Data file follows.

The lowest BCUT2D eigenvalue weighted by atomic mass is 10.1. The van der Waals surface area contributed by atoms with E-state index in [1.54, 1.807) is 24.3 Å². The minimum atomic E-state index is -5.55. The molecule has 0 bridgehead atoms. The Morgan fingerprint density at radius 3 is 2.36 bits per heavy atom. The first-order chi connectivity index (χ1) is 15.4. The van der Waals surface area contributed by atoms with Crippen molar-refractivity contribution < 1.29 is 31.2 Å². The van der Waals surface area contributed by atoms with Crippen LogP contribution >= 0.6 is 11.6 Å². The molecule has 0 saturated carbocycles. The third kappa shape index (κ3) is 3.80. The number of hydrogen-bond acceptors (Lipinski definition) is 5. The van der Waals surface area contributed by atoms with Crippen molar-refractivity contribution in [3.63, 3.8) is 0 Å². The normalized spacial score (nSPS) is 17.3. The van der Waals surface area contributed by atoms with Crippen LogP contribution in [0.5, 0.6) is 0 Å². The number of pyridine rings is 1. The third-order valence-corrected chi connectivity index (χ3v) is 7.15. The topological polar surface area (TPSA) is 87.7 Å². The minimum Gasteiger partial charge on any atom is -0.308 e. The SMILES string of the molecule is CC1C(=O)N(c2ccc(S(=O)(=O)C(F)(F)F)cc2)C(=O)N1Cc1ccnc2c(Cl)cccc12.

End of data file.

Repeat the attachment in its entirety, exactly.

The lowest BCUT2D eigenvalue weighted by atomic mass is 10.1. The van der Waals surface area contributed by atoms with E-state index in [1.54, 1.807) is 24.3 Å². The minimum atomic E-state index is -5.55. The molecule has 0 bridgehead atoms. The Morgan fingerprint density at radius 3 is 2.36 bits per heavy atom. The first-order chi connectivity index (χ1) is 15.4. The van der Waals surface area contributed by atoms with Crippen molar-refractivity contribution < 1.29 is 31.2 Å². The van der Waals surface area contributed by atoms with Crippen LogP contribution >= 0.6 is 11.6 Å². The molecule has 0 saturated carbocycles. The third kappa shape index (κ3) is 3.80. The number of hydrogen-bond acceptors (Lipinski definition) is 5. The van der Waals surface area contributed by atoms with Crippen molar-refractivity contribution in [3.63, 3.8) is 0 Å². The normalized spacial score (nSPS) is 17.3. The van der Waals surface area contributed by atoms with Crippen LogP contribution in [0.5, 0.6) is 0 Å². The number of pyridine rings is 1. The third-order valence-corrected chi connectivity index (χ3v) is 7.15. The topological polar surface area (TPSA) is 87.7 Å². The minimum Gasteiger partial charge on any atom is -0.308 e. The SMILES string of the molecule is CC1C(=O)N(c2ccc(S(=O)(=O)C(F)(F)F)cc2)C(=O)N1Cc1ccnc2c(Cl)cccc12.